HIV thrives in marginalized communities: When people face oppression and marginalization, many types of illness can follow. In America, transgender women, especially transgender women of color, face multiple forms of oppression and are therefore put at risk for HIV. The factors behind this disparity include stigma, discrimination, poverty, lack of housing, lack of proper employment, and lack of access to health care.
As many challenges as transgender women face outside of health care settings, those challenges don’t stop once they set foot inside the clinic—especially for trans women of color, who can face racism, misogyny, and transphobia in health care settings. Not to mention the reality that many of the challenges they face, both economically and socially, can impede them from getting into care or being able to make their appointments.
To find out how to better serve transgender women, researchers from Atlanta’s Emory University worked with the Grady Health System (GHS) HIV pre-exposure prophylaxis (PrEP) program to find out what strategies clinics can employ to protect transgender women as much as possible. The findings were presented at the IDWeek 2020 medical conference and published on March 1 in the journal AIDS.
The study began when clinicians noticed a large number of transgender women accessing services at GHS, according to lead researcher Amalia Aldredge, M.D. “We thought it would be an interesting subset to look at,” she said. “Our central question was just, are we retaining transgender women with factors for acquiring HIV, and are they staying in our care?”
Altogether, the study followed 42 transgender women who were referred for PrEP between March 2018 and February 2020. The median age was 29; 62% of participants were Black. Of the participants, 21% had a mental health diagnosis, 45% used substances, and 35% engaged in some kind of sex work.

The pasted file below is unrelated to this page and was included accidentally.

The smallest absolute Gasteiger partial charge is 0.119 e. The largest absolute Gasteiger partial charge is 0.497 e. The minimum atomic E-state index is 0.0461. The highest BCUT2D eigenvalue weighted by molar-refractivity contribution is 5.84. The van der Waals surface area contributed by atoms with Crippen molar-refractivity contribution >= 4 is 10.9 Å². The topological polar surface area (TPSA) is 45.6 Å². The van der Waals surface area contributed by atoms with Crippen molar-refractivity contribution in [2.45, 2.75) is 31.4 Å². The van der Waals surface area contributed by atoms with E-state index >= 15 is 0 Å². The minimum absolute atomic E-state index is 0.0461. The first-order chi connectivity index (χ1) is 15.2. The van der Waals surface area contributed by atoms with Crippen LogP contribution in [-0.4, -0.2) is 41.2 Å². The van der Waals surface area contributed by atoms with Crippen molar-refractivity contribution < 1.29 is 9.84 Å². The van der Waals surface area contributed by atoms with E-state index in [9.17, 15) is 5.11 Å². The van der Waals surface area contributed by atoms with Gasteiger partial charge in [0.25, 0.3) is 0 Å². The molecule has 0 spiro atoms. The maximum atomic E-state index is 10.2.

Aldredge said that these background characteristics make clear that it’s up to clinicians to establish a bond with clients—and to overcome any squeamishness or prejudices they may have in order to give the best care they can.
“There’s an opportunity for many clinicians to ask uncomfortable questions,” she said. “An average primary care provider sometimes doesn’t ask those questions. But I think this is an opportunity: For someone who doesn’t work in a gender center or have patients from a sexual minority population, it’s really important to ask these uncomfortable questions and normalize that by explaining. People are happy to talk about those parts of their lives and can help identify people who are appropriate for PrEP.”
Of the 42 transgender women referred to the program, 36 ended up taking PrEP, and 26 remained in PrEP care (defined as coming in for a follow-up visit within six months of the end of the study period). Some participants were lost to follow-up, and two were diagnosed with HIV at their time of referral.
The Benefits of Multiple Types of Care Under a Single Roof
The GHS PrEP program launched in 2018 to help people who would not normally have access to PrEP be able to obtain the prevention tool. It is located in the same building as the GHS Gender Center, which offers comprehensive health care to transgender people, including primary care, hormone therapy, and mental health services.
The researchers found, as with similar studies among transgender women, that there was a significant drop in follow-up and retention, though it was smaller than usual in this study. An analysis of the data showed that there was no one factor associated with why trans women might be lost to care—even mental health.
One reason Aldredge believes they did better than usual with retention is because their PrEP program was linked to a center that gave gender-specific care. “[The Gender Center] would just call the PrEP clinic, and someone would go down one floor and meet with the patient there,” she said. “The patient didn’t have to go to multiple clinics, so they didn’t have to go anywhere.”
She added, “Patients gave a lot of positive feedback about that. They were happy to have one center where they could get all their needs met, including their PrEP needs.”
Aldredge said one of the reasons data may not have led them to a stronger conclusion is the small sample size. Ultimately, she and her research team hoped to use the data to be able to craft strategies that clinics could implement to help keep transgender patients in care. But Aldredge said she does have recommendations, based on the study, for any clinics or providers looking to offer PrEP to transgender women.
“It’s very important to integrate PrEP care into some kind of gender-affirming care or clinic, because that seems to increase people staying in PrEP care,” she said. “But if it’s not feasible to have PrEP care integrated into a gender clinic, feel comfortable asking uncomfortable questions of all patients, even if you don’t think people are at risk.”
She added, “Asking those questions and getting people linked to care is very important at helping prevent new HIV diagnoses, especially in somewhere like Atlanta.”